“I don’t know her but how is it that you don’t know?  Everyone else does” Nakula commented.

After that, anger and suspicion had accumulated inside mother. As soon as father reached home, she made him restless, attacking him with her shooting questions. Not only that, she created chaos that day as well, throwing and breaking things. “Who is that potter woman? Why do you give her sarees? Is she an epitome of Laxmi, the goddess of wealth and I am Alaxmi, the rival goddess of her? Never have you given me a saree for Dussehra. Look at the audacity of the woman, every year she wears a saree on Dussehra for no reason. Why don’t you live with the potter woman? Why have you kept me?” Gradually the situation turned from bad to worse that day.

Not only did Suparna’s mother not approve of this tradition but Suparna did not approve of it either. She sympathized with her mother but could not support her openly. She felt, ‘What is the point in giving a saree to a person who was in no way related to them?’     

Father never found a suitable answer to calm mother down that day either. He became very helpless. He went to the shop and returned with a few sarees for mother. No one could make out whether she did not like the sarees or she did not want them out of anger. She did not even look at the sarees. At last Suparna went herself to the shop and selected a beautiful saree and got it for her mother. However, her mother did not put on the saree that day. As a result, Suparna also felt sad for her father.

No one was happy because such an incident happened on Dussehra. Indeed there was a feast in the evening but neither her mother nor her father was happy. Mother’s jealousy for the potter woman started increasing gradually from that day forward. Whenever she wanted to hurt my father, she used this potter woman as a weapon.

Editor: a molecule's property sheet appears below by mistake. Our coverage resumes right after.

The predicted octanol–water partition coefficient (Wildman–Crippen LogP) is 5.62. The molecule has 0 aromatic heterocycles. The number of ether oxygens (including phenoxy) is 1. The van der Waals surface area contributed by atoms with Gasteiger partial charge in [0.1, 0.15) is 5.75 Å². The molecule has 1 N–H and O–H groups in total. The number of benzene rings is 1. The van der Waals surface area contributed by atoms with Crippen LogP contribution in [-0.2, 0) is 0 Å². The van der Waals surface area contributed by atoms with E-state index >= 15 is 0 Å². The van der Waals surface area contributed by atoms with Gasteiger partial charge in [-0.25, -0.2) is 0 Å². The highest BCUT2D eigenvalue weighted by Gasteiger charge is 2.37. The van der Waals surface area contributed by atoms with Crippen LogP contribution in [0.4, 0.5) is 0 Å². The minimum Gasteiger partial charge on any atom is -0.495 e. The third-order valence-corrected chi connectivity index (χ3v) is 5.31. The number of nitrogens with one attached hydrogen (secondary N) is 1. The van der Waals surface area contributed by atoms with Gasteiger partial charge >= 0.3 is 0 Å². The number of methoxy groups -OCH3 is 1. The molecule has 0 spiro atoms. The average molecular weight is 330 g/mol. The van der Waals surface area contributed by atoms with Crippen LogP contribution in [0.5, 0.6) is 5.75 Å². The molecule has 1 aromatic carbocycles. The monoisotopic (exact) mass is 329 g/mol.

Suparna felt very sad. She could never understand why her mother was so angry. Her father had no relation with the potter woman; he only had a blind belief based on a folktale.

Suparna was making breakfast as her thoughts traveled in her past. Suddenly the telephone rang, rousing her from her thoughts. Suparna thought maybe Jaydev would answer the phone call. However, Jaydev did not want to give up reading the newspaper and the children were still sleeping. So she put the gas burner on slow and ran to pick up the phone.    

“Hello.” There was no sound only complete silence from the other side.

“Hello, Hello, Hello,” Suparna made her presence felt but there was still no response from the other side as if someone was trying to test her patience. Finally she could hear the sound of the receiver being put back.

In the meantime the paratha, the hand-made butter-fried bread, had turned hard on the pan. Suparna turned it to the other side and got involved in her chores. After ten minutes, the telephone rang again. Suparna was walking through and answered the call.

“Hello.” Even this time the receiver was kept away. Suparna got irritated. Where were those blank calls coming from anyway? Suparna kept the receiver back. Jaydev who was reading his newspaper asked, “Who is there?”

“How would I know?” Suparna replied quite irritated. She quietly kept the receiver back without saying a word.

“It must have gotten cut. Maybe it was one-sided and that could be reason why nothing could be heard,” Jaydev said.

“No,” said Suparna with certainty. “I can understand when it gets cut. I have heard the sound of the receiver being kept.”

“Why do you bother? It could be some wrong number,” Jaydev replied.